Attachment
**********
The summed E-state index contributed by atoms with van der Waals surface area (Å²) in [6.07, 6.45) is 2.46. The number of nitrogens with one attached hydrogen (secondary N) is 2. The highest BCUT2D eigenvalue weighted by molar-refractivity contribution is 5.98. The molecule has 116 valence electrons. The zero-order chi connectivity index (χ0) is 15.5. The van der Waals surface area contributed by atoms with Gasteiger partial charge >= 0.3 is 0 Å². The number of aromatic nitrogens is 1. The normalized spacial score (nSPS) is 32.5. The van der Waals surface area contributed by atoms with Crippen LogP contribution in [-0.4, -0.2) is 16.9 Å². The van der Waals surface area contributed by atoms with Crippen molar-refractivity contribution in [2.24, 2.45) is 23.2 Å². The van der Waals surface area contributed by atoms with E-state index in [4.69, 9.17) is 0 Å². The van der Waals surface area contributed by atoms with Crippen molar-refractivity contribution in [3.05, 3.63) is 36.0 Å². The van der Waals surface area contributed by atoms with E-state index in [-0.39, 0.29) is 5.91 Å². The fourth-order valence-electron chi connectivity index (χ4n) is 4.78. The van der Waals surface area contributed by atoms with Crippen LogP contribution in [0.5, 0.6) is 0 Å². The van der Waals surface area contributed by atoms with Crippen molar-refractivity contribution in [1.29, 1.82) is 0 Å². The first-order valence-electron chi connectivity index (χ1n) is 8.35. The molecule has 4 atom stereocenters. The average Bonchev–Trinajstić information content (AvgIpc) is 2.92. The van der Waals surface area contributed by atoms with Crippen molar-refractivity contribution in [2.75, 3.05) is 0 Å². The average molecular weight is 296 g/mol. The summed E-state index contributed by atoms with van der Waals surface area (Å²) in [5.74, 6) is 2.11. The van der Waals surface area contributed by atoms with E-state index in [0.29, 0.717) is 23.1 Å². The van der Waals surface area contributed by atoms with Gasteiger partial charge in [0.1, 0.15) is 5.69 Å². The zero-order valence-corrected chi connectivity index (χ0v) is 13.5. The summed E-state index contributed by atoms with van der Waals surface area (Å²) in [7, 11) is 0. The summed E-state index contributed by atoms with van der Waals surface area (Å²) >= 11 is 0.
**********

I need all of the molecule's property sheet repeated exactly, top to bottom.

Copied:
The summed E-state index contributed by atoms with van der Waals surface area (Å²) in [6.07, 6.45) is 2.46. The number of nitrogens with one attached hydrogen (secondary N) is 2. The highest BCUT2D eigenvalue weighted by molar-refractivity contribution is 5.98. The molecule has 116 valence electrons. The zero-order chi connectivity index (χ0) is 15.5. The van der Waals surface area contributed by atoms with Gasteiger partial charge >= 0.3 is 0 Å². The number of aromatic nitrogens is 1. The normalized spacial score (nSPS) is 32.5. The van der Waals surface area contributed by atoms with Crippen LogP contribution in [-0.4, -0.2) is 16.9 Å². The van der Waals surface area contributed by atoms with Crippen molar-refractivity contribution in [2.24, 2.45) is 23.2 Å². The van der Waals surface area contributed by atoms with E-state index in [4.69, 9.17) is 0 Å². The van der Waals surface area contributed by atoms with Crippen molar-refractivity contribution in [3.05, 3.63) is 36.0 Å². The van der Waals surface area contributed by atoms with E-state index in [-0.39, 0.29) is 5.91 Å². The fourth-order valence-electron chi connectivity index (χ4n) is 4.78. The van der Waals surface area contributed by atoms with Crippen LogP contribution in [0.5, 0.6) is 0 Å². The van der Waals surface area contributed by atoms with Crippen molar-refractivity contribution in [1.29, 1.82) is 0 Å². The first-order valence-electron chi connectivity index (χ1n) is 8.35. The molecule has 4 atom stereocenters. The average Bonchev–Trinajstić information content (AvgIpc) is 2.92. The van der Waals surface area contributed by atoms with Crippen molar-refractivity contribution in [2.75, 3.05) is 0 Å². The average molecular weight is 296 g/mol. The summed E-state index contributed by atoms with van der Waals surface area (Å²) in [5.74, 6) is 2.11. The van der Waals surface area contributed by atoms with E-state index in [0.29, 0.717) is 23.1 Å². The van der Waals surface area contributed by atoms with Gasteiger partial charge in [0.1, 0.15) is 5.69 Å². The zero-order valence-corrected chi connectivity index (χ0v) is 13.5. The summed E-state index contributed by atoms with van der Waals surface area (Å²) in [7, 11) is 0. The summed E-state index contributed by atoms with van der Waals surface area (Å²) >= 11 is 0.